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Kansas State Veterinary Diagnostic Laboratory

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Erythema Multiforme: What do we know?

By Dr. Chanran Ganta

What is Erythema Multiforme?

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Erythema Multiforme (EM) is a cutaneous reaction pattern of multifactorial etiology that is seen in dogs, cats, horses, cows and ferrets. The pathophysiology of EM is thought to be a host-specific T-cell mediated hypersensitivity.  The cellular immune response is directed against various keratinocyte-associated antigens, including those associated with drugs, infections (viral, fungal, bacterial), neoplasia, various chemicals, foods and connective tissue diseases. CD8+ T lymphocytes bind to antigenically altered keratinocytes and trigger apoptosis of keratinocytes/squamous epithelial cells. Based on the extent of involvement throughout the body, it is classified as erythema minor, erythema major, Stevens-Johnson syndrome or toxic epidermal necrolysis.

What is the trigger?

The highest frequency of cases reported in dogs, cats and horses with EM are drug-induced. The drugs that are commonly associated with EM include trimethoprim potentiated sulfonamides, penicillins and cephalosporins. Other causes of EM that are less frequently reported include dyes and preservatives in food, vaccination with Bordetella bronchiseptica, parvoviral infection, and insecticidal dips.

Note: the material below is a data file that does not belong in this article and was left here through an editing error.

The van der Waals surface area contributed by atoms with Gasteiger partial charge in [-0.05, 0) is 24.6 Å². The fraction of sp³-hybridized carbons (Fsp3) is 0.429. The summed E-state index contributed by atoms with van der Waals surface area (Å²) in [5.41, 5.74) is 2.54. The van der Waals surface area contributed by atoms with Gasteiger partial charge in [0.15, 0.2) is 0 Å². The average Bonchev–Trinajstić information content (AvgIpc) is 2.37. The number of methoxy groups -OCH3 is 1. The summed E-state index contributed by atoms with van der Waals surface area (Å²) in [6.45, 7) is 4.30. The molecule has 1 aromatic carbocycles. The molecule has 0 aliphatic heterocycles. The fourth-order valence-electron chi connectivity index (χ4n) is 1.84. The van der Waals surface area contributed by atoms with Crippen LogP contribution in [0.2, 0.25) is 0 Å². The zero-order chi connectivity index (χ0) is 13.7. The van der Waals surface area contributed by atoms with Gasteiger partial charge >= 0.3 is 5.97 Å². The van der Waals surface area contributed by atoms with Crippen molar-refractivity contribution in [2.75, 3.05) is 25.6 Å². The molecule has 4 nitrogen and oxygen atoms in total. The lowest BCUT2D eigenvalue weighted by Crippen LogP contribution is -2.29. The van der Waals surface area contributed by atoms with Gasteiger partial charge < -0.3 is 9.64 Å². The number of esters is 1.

What are the clinical signs?

There will be an acute onset of erythematous annular macules, elevated circular plaques and papules that can be partially symmetric. In some cases, these lesions appear as classic targetoid with concentric circular zones of erythema, blanching and exfoliation. These lesions most commonly occur on the trunk and especially involve the glabrous skin of the groin and axilla. Other common sites of involvement include mucocutaneous junctions, oral mucosa, pinna and pawpads (Figures 1-2). German Shepherd dogs and Pembroke Welsh Corgis were reported to be at increased risk. There is no breed predilection in other species.

How do you diagnose?

The differential diagnoses for this condition includes urticarial allergic eruption, superficial spreading pyoderma, bacterial folliculitis, dermatophytosis, demodicosis and early lesions of bullous autoimmune diseases. A definitive diagnosis can be reached by histopathology. It is important to acquire a good biopsy for a definitive diagnosis of this condition. The biopsy needs to be collected from areas of erythema without crusting or ulceration with INTACT epidermis or mucosa. Characteristic histopathological lesions include apoptotic epidermal cells/keratinocytes at all levels of the epidermis, vacuolation of the basement membrane zone, few lymphocytes surrounding apoptotic keratinocytes and interface dermatitis (Microscopic Image 400X; Solid arrows: Apoptotic keratinocytes; Open arrow: Basal cell vacuolation).

Please contact Dr. Ganta or Dr. Bagladi if you have any questions regards sample collection and any skin diseases related questions. 

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